Tuesday, June 28, 2011


Since I was out of the country last week and missed my posting deadline, I thought I'd go ahead and write a note today...but one that is not "technically" a FAMILY PLUS Update.

Last week Robert Post (our Interim Middle School Minister) agreed to allow the high schoolers to crash his middle school trip to Holiday World. I was SO thankful that our students would be able to go AND for Robert's graciousness to handle the logistics to make it happen. They had a GREAT time - THANKS Robert!!

But the trip (as always happens when we do something out-of-the-norm) raised a few questions about why our high school ministry doesn't do more trips like that. You know - more "fun" stuff. Whether you're a seasoned veteran in our ministry or you've just recently inched your big toe into the waters of New Generations - I hope you find this post helpful.

Having worked in student ministry in some fashion for a long time (almost 20 years now), I have "done" ministry many different ways. And I have certainly had action packed, calendar-filled years that left no down time for family and stressed even the most creative budget planner. But what I have realized amid all the "fun" that we can be about is that the fun is - typically - very short lived.

About five years ago I felt led to change the focus of our ministry from what had grown to look like inward focused activities to something higher - outward focused missions. I began to focus on what our impact could be outside the walls of the church and what we (as students and student leaders) could be about in the greater life of God's Kingdom (not just in our youth group). This led us (our team at the time) to ask serious questions about the purpose behind each and every event we planned.

You see, to mobilize a group of students and leaders is not cheap. For example, a regular trip that we take to New Orleans costs us about $13,500 in transportation costs alone. Add food and other logistics to that, multiply by three trips a year and you'll get really close to about $50,000. Well, those numbers actually hold pretty steady for other trips as well. So when we were taking retreats or going to camp - the costs were relative to the amount of time we were away, but still had a significant impact on our budget.

I became very convicted that if we were spending significant dollars to go somewhere away from our church, then we should not be going to do something for ourselves. I found that although rafting and going to Six Flags were great trips and I had fun hanging out with students, the lasting impact those trips had on students connecting with our ministry or giving us opportunity to share the gospel with them was barely measurable at all. It was poor stewardship of our resources.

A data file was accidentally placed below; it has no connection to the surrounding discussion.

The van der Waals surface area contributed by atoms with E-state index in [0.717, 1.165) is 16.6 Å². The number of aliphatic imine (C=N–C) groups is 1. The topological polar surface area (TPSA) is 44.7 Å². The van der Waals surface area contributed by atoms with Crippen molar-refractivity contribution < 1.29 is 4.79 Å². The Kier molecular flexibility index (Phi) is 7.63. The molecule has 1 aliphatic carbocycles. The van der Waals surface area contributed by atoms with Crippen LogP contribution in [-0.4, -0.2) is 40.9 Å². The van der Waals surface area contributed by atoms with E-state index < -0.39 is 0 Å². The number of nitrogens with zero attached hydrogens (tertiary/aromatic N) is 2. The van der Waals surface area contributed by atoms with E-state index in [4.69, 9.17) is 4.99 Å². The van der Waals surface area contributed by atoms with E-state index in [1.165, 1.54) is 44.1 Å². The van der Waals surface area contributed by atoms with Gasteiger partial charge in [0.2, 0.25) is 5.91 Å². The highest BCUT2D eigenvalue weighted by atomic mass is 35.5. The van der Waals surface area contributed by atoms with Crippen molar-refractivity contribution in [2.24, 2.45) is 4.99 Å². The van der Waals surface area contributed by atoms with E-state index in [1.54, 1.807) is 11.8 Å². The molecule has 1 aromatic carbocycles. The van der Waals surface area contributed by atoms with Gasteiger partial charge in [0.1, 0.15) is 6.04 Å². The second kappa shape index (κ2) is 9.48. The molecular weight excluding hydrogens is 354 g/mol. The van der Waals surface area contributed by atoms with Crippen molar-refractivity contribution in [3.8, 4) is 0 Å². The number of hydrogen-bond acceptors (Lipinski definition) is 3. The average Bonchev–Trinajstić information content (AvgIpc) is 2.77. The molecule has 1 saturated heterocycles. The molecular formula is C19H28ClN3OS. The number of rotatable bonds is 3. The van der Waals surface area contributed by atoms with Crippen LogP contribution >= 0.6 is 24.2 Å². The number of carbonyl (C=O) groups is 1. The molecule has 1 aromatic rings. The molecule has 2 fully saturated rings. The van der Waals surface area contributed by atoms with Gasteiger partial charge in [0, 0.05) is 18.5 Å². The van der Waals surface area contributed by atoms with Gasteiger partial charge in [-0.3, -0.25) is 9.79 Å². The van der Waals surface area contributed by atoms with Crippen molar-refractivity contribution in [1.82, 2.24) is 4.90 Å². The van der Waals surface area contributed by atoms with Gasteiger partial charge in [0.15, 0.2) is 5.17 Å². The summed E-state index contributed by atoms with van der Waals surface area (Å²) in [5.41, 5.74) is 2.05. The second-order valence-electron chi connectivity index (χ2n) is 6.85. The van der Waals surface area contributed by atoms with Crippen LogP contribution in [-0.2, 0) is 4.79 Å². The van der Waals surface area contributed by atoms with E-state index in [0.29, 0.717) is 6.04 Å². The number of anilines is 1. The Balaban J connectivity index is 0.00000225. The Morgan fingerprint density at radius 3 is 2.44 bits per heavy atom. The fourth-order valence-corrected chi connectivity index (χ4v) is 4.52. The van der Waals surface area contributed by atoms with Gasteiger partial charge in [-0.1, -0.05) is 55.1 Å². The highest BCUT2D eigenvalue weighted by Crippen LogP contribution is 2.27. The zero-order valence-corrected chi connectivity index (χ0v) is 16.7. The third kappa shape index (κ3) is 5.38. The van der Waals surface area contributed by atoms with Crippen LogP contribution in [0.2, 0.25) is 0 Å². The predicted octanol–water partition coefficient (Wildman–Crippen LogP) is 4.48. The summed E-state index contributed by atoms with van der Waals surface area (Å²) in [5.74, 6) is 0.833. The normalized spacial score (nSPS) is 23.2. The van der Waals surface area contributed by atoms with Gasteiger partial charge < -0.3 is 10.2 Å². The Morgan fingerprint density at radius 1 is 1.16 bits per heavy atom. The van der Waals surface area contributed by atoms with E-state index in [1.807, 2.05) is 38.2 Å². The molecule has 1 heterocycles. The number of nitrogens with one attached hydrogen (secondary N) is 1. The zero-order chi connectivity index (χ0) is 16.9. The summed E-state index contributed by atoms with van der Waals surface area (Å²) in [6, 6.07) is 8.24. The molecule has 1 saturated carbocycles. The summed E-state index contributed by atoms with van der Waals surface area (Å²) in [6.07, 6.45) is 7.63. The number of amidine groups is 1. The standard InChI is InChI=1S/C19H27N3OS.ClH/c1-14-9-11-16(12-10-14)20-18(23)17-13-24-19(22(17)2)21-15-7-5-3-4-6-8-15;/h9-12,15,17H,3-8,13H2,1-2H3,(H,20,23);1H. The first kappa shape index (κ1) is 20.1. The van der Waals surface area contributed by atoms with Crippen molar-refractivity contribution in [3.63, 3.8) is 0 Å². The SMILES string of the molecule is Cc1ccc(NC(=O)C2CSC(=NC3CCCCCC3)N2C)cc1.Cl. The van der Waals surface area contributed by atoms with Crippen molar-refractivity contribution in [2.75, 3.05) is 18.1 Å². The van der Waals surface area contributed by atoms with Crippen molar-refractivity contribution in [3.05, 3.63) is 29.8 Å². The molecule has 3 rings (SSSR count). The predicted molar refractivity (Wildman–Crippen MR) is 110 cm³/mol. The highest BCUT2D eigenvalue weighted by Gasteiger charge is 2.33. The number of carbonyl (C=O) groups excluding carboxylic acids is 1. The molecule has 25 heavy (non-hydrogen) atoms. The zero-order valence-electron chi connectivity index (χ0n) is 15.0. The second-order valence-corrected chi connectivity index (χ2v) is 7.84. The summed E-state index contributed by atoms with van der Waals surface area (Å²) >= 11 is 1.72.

I also found that ministry opportunities had much greater impact on the lives of students - especially high school students. For example, one year we took a split camp/mission trip experience. We did the missions part first and the camp part second. The result? Camp was a HUGE let down because students had such a rich experience serving others. The camp experience felt too inwardly focused - and that made students feel guilty for not spending the camp time continuing the mission work.

Another problem that can be overlooked by the casual observer is the impact that these trips have on family budgets. So, let's say we are going to do these types of "fun" trips as long as they are self funded. In other words - no money from our ministry budget can be used to sustain that type of trip. Well, that would be fine at first glance. But what happens when a family budget is stretched to the point that a student can only participate in one trip a year. Now I have put a student in the position of making a choice between something "fun" that (in my mind) will have a short-term impact on his or her life and something "outward" that (in my mind) will be much more fun and reach something deeper in the student's core. I believe it's better to just remove the ambiguity and spend my time facilitating and equipping the church to be the church.

I believe that in the more formative years (children and middle school) the impact of camp and the discipleship provided in an isolated setting is incredibly valuable. But I think providing isolated settings for discipleship connected with an effort to do something for someone else has a longer lasting, more focused impact on older students.

I know that our high school ministry is probably less entertaining than many others. I know that participating in it requires proactive rather than reactive choices from its students and parents. But that seems to go hand-in-hand with the DNA of our church body. I do not believe that any of our age level areas should be looked at as separate entities of the church body - rather, we are the body. And as the body we have to be concerned about the worldview we have when looking at ministry opportunities. To that end, our focus in high school work is serving others for the fame and renown of Jesus Christ. In doing so, we also provide rich opportunities for spiritual growth, challenge, and transformation.

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